March Madness: Breaking down the race for the No. 1 seeds

There are no longer just four real contenders for first place in the upcoming NCAA men’s basketball tournament.

UCLA has taken 10 consecutive wins to enter the debate with less than a week until Qualifying Sunday.

UCLA, fueled by a choking defense that shut down passes and gave nothing easy on the ring, fought its way through a mediocre Pac-12 that arguably only has two other NCAA tournament teams. The Bruins (27-4) captured the Pac-12 overall title in late February and then confirmed it Saturday with a convincing win over Arizona.

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UCLA’s collection of big wins isn’t quite as impressive as some of the other top contenders, but the Bruins beat Kentucky on neutral court to give Maryland their only home loss of the season by at least 27 points. Mick Cronin’s senior team was also undefeated in the Pauley Pavilion all season and unbeaten outside of Quadrant 1.

There are a couple of first-place contenders that UCLA probably won’t be able to catch.

Houston has a 27-2 overall record and ranks first in every major metric. The Cougars could probably lose in the quarterfinals of the American Athletic Conference and still retain the #1 seed.

The same goes for Kansas, who enter conference tournament play with an impressive 15 Quadrant 1 wins, four more than any other team in the country. The reigning national champion Jayhawks could lose to Oklahoma or Oklahoma State in the Big 12 quarterfinals and still count on being the top seed.

Houston Cougars

29-2, 17-1 American | NET: 1 | KenPom: 1 | Q1: 4-1 | Q2: 8-0 | Losses Q3, Q4: 1

Tent wins: Virginia, St. Mary, Memphis (2), Oregon.

Losses: Alabama, Temple

Kansas Jayhawks

25-6, 13-5 Big 12 | NET:7 | KenPom:9 | Q1: 15-6 | Q2: 5-0 | Losses Q3, Q4: 0

Major Wins: Texas, Baylor, Kansas State, Indiana, TCU, Duke, Kentucky.

Losses: Texas, Baylor, Kansas, Iowa, Tennessee, TCU.

This leaves Alabama, Purdue and UCLA competing for the two remaining #1 seedings. These three have similar enough resumes that it can all come down to how each of them performs during this week’s conference tournaments.

Alabama Crimson Tide head coach Nate Oates speaks to his team during a timeout on March 4.  (Ken Murray/Icon Sportswire via Getty Images)
Alabama Crimson Tide head coach Nate Oates speaks to his team during a timeout on March 4. (Ken Murray/Icon Sportswire via Getty Images)

Alabama crimson tide

26-5, 16-2 SEC | NET: 2 | KenPom:3 | Q1: 9-5 | Q2: 7-0 | Losses Q3, Q4: 0

Tent wins: Houston, Kentucky, Michigan, Auburn (2), Arkansas (2), Mizzow.

Losses: UConn, Gonzaga, Tennessee, Texas A&M, Oklahoma.

Purdue Boilermakers

26-5, 16-5 Big Ten | NET:5 | KenPom:6 | Q1: 9-4 | Q2: 7-1 | Losses Q3, Q4: 0

Major wins: Marquette, Gonzaga, Duke, MSU (2), Illinois, West Virginia, Michigan, Wisconsin.

Losses: Indiana (2), Maryland, Northwestern, Rutgers.

University of California at Los Angeles

27-4, 18-2 Pak-12 | NET:4 | KenPom: 2 | Q1: 8-4 | Q2: 8-0 | Losses Q3, Q4: 0

Major wins: Arizona, Maryland, Kentucky, USC, Arizona (2), Oregon (2)

Losses: Arizona, Baylor, Illinois, USC.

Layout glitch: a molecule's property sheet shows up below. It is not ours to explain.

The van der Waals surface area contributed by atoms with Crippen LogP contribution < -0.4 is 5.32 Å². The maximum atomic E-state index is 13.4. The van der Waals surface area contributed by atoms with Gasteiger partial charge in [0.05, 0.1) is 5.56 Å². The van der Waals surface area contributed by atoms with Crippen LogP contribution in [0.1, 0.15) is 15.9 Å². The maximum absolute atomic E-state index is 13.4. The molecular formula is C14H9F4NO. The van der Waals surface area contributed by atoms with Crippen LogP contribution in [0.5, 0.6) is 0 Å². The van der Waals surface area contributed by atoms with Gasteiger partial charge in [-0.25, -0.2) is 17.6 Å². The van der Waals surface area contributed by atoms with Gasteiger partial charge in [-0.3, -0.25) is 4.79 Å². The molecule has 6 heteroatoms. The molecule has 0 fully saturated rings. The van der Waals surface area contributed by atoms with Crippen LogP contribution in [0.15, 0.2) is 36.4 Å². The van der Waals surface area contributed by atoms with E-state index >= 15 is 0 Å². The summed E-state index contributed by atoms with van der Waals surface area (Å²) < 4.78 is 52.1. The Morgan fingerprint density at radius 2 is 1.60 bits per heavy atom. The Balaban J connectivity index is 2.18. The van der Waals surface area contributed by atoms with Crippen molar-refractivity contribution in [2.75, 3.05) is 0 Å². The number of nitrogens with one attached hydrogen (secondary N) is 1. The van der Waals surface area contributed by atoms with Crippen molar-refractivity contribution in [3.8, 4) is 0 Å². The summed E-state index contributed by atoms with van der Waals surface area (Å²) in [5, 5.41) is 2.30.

Alabama was the No. 1 seed overall in the selection committee when it unveiled the grid preview just over two weeks ago, but the weight of the Brandon Miller scandal seems to be weighing in. Crimson Tide narrowly passed South Carolina, Arkansas and Auburn before losing the SEC Finals against Texas A&M last Saturday.

Is Alabama in a slightly stronger position than Purdue and UCLA at the moment? Probably. This victory in Houston, in particular, is significant. But can Alabama lose the SEC quarterfinals to Florida or Mississippi State and retain its top spot if Purdue and UCLA win their respective conference tournaments? This seems extremely unlikely.

The difference between Purdue and UCLA seems even smaller by the weekend. Over the past month, the gap has narrowed, with the Bruins winning and the Boilermakers losing four out of eight. Purdue has more wins over likely NCAA tournament teams. A home victory in mid-November over the then-unknown Marquette was especially liked. The Boilermakers also have another loss – and another loss outside of Quadrant 1.

How the committee chooses between Purdue and UCLA may ultimately depend on which team does better in their conference tournament. University of California at Los Angeles has an easier path to his title game with Arizona and USC on the other side of the grid but Purdue is more likely to win a quality early round. The Boilermakers will face either Michigan or Rutgers in the quarterfinals and possibly Iowa or Michigan State in the semifinals.

Another factor in the committee’s decision may be potentially serious injury UCLA’s Jaylen Clark was hurt during Saturday’s victory over Arizona. Clark, UCLA’s second leading scorer and one of the country’s elite perimeter defensemen, returned to the Bruins bench with crutches and a boot on his right foot.

As of Monday morning, UCLA had not released a diagnosis or timeline for Clark’s return. There is a precedent for a selection committee to change the seeding of a team due to an injury at the end of the season, although this has happened very rarely.

Even if Alabama, Purdue and UCLA are fighting for their conference titles, it’s hard to imagine anyone else jumping over their #1 seed line. Baylor (22-9) already has nine Big 12 losses. Arizona (25-6) has three losses outside Quadrant 1. Marquette (25-6) doesn’t have big enough wins. Texas (23-8) will have a chance of winning if they win the Big 12, but that’s the only realistic scenario.

Otherwise, it is a battle of three teams for two places. Two from Alabama, Purdue, and UCLA will land on Line 1. The other will have to settle for Line 2.


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